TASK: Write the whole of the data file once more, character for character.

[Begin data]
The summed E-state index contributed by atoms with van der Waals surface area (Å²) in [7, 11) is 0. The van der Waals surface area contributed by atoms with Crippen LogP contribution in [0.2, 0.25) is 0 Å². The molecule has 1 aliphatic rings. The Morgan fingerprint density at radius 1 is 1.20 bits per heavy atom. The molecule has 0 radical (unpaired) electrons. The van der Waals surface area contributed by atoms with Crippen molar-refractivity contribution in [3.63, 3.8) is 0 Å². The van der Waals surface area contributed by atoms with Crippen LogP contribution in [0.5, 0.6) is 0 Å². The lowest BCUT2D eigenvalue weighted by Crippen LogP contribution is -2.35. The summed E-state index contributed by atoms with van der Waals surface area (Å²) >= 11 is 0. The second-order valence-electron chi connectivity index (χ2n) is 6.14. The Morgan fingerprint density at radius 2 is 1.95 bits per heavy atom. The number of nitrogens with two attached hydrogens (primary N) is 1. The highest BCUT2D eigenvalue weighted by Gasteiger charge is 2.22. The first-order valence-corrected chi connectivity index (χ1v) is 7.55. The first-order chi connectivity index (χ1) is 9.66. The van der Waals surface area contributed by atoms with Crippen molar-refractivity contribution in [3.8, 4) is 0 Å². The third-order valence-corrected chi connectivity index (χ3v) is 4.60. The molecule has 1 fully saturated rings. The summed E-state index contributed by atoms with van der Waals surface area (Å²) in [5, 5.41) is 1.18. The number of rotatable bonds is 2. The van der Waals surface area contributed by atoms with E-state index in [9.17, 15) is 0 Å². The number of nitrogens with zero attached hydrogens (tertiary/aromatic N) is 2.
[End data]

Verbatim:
The summed E-state index contributed by atoms with van der Waals surface area (Å²) in [7, 11) is 0. The van der Waals surface area contributed by atoms with Crippen LogP contribution in [0.2, 0.25) is 0 Å². The molecule has 1 aliphatic rings. The Morgan fingerprint density at radius 1 is 1.20 bits per heavy atom. The molecule has 0 radical (unpaired) electrons. The van der Waals surface area contributed by atoms with Crippen molar-refractivity contribution in [3.63, 3.8) is 0 Å². The van der Waals surface area contributed by atoms with Crippen LogP contribution in [0.5, 0.6) is 0 Å². The lowest BCUT2D eigenvalue weighted by Crippen LogP contribution is -2.35. The summed E-state index contributed by atoms with van der Waals surface area (Å²) >= 11 is 0. The second-order valence-electron chi connectivity index (χ2n) is 6.14. The Morgan fingerprint density at radius 2 is 1.95 bits per heavy atom. The number of nitrogens with two attached hydrogens (primary N) is 1. The highest BCUT2D eigenvalue weighted by Gasteiger charge is 2.22. The first-order valence-corrected chi connectivity index (χ1v) is 7.55. The first-order chi connectivity index (χ1) is 9.66. The van der Waals surface area contributed by atoms with Crippen molar-refractivity contribution in [3.8, 4) is 0 Å². The third-order valence-corrected chi connectivity index (χ3v) is 4.60. The molecule has 1 fully saturated rings. The summed E-state index contributed by atoms with van der Waals surface area (Å²) in [5, 5.41) is 1.18. The number of rotatable bonds is 2. The van der Waals surface area contributed by atoms with E-state index in [9.17, 15) is 0 Å². The number of nitrogens with zero attached hydrogens (tertiary/aromatic N) is 2.